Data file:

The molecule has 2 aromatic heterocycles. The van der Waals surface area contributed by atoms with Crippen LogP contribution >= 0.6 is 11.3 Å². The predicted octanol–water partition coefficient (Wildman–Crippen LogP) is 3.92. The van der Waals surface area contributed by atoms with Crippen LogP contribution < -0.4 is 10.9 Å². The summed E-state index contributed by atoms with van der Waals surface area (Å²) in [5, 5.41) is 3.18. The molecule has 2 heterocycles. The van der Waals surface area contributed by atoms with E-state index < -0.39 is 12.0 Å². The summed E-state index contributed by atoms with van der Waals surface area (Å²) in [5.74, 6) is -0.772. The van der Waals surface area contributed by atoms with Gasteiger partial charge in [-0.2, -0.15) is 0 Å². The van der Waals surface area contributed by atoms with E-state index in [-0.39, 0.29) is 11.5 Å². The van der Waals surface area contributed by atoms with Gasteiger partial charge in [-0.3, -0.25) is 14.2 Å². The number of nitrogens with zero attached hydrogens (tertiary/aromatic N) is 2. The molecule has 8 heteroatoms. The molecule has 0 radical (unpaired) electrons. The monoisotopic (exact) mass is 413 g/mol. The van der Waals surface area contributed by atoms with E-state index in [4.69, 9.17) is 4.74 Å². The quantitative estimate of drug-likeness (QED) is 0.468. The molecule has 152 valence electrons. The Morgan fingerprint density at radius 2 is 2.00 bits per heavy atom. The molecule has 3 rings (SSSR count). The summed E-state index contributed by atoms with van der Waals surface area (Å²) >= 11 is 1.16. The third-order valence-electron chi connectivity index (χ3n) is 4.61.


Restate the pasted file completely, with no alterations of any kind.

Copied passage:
The molecule has 2 aromatic heterocycles. The van der Waals surface area contributed by atoms with Crippen LogP contribution >= 0.6 is 11.3 Å². The predicted octanol–water partition coefficient (Wildman–Crippen LogP) is 3.92. The van der Waals surface area contributed by atoms with Crippen LogP contribution < -0.4 is 10.9 Å². The summed E-state index contributed by atoms with van der Waals surface area (Å²) in [5, 5.41) is 3.18. The molecule has 2 heterocycles. The van der Waals surface area contributed by atoms with E-state index < -0.39 is 12.0 Å². The summed E-state index contributed by atoms with van der Waals surface area (Å²) in [5.74, 6) is -0.772. The van der Waals surface area contributed by atoms with Gasteiger partial charge in [-0.2, -0.15) is 0 Å². The van der Waals surface area contributed by atoms with E-state index in [-0.39, 0.29) is 11.5 Å². The van der Waals surface area contributed by atoms with Gasteiger partial charge in [-0.3, -0.25) is 14.2 Å². The number of nitrogens with zero attached hydrogens (tertiary/aromatic N) is 2. The molecule has 8 heteroatoms. The molecule has 0 radical (unpaired) electrons. The monoisotopic (exact) mass is 413 g/mol. The van der Waals surface area contributed by atoms with E-state index in [4.69, 9.17) is 4.74 Å². The quantitative estimate of drug-likeness (QED) is 0.468. The molecule has 152 valence electrons. The Morgan fingerprint density at radius 2 is 2.00 bits per heavy atom. The molecule has 3 rings (SSSR count). The summed E-state index contributed by atoms with van der Waals surface area (Å²) >= 11 is 1.16. The third-order valence-electron chi connectivity index (χ3n) is 4.61.